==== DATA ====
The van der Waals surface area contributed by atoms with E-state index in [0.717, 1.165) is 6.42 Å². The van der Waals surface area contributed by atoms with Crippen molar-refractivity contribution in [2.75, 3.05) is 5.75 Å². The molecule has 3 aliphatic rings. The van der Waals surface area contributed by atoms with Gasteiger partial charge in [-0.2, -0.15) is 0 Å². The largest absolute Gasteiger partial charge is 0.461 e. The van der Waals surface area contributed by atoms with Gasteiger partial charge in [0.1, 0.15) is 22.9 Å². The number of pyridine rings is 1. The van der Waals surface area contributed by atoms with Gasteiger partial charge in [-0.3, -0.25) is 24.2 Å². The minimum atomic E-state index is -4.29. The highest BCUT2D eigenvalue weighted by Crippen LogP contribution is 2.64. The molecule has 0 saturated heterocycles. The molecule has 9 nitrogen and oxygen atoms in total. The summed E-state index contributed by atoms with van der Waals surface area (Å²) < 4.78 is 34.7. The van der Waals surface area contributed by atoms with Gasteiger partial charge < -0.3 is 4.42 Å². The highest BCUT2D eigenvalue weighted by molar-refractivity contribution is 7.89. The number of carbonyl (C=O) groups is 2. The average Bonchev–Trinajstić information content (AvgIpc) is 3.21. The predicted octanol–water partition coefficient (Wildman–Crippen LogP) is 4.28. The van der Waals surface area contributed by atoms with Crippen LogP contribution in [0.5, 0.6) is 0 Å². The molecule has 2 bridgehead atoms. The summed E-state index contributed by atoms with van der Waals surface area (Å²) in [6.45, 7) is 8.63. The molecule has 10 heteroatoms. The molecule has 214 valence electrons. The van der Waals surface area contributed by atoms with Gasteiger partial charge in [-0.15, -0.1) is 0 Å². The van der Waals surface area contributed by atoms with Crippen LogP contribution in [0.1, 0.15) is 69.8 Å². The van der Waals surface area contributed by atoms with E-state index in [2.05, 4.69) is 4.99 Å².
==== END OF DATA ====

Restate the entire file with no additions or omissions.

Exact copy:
The van der Waals surface area contributed by atoms with E-state index in [0.717, 1.165) is 6.42 Å². The van der Waals surface area contributed by atoms with Crippen molar-refractivity contribution in [2.75, 3.05) is 5.75 Å². The molecule has 3 aliphatic rings. The van der Waals surface area contributed by atoms with Gasteiger partial charge in [-0.2, -0.15) is 0 Å². The largest absolute Gasteiger partial charge is 0.461 e. The van der Waals surface area contributed by atoms with Gasteiger partial charge in [0.1, 0.15) is 22.9 Å². The number of pyridine rings is 1. The van der Waals surface area contributed by atoms with Gasteiger partial charge in [-0.3, -0.25) is 24.2 Å². The minimum atomic E-state index is -4.29. The highest BCUT2D eigenvalue weighted by Crippen LogP contribution is 2.64. The molecule has 0 saturated heterocycles. The molecule has 9 nitrogen and oxygen atoms in total. The summed E-state index contributed by atoms with van der Waals surface area (Å²) < 4.78 is 34.7. The van der Waals surface area contributed by atoms with Gasteiger partial charge < -0.3 is 4.42 Å². The highest BCUT2D eigenvalue weighted by molar-refractivity contribution is 7.89. The number of carbonyl (C=O) groups is 2. The average Bonchev–Trinajstić information content (AvgIpc) is 3.21. The predicted octanol–water partition coefficient (Wildman–Crippen LogP) is 4.28. The van der Waals surface area contributed by atoms with Crippen LogP contribution in [0.5, 0.6) is 0 Å². The molecule has 2 bridgehead atoms. The summed E-state index contributed by atoms with van der Waals surface area (Å²) in [6.45, 7) is 8.63. The molecule has 10 heteroatoms. The molecule has 214 valence electrons. The van der Waals surface area contributed by atoms with Gasteiger partial charge in [-0.15, -0.1) is 0 Å². The van der Waals surface area contributed by atoms with Crippen LogP contribution in [0.1, 0.15) is 69.8 Å². The van der Waals surface area contributed by atoms with E-state index in [2.05, 4.69) is 4.99 Å².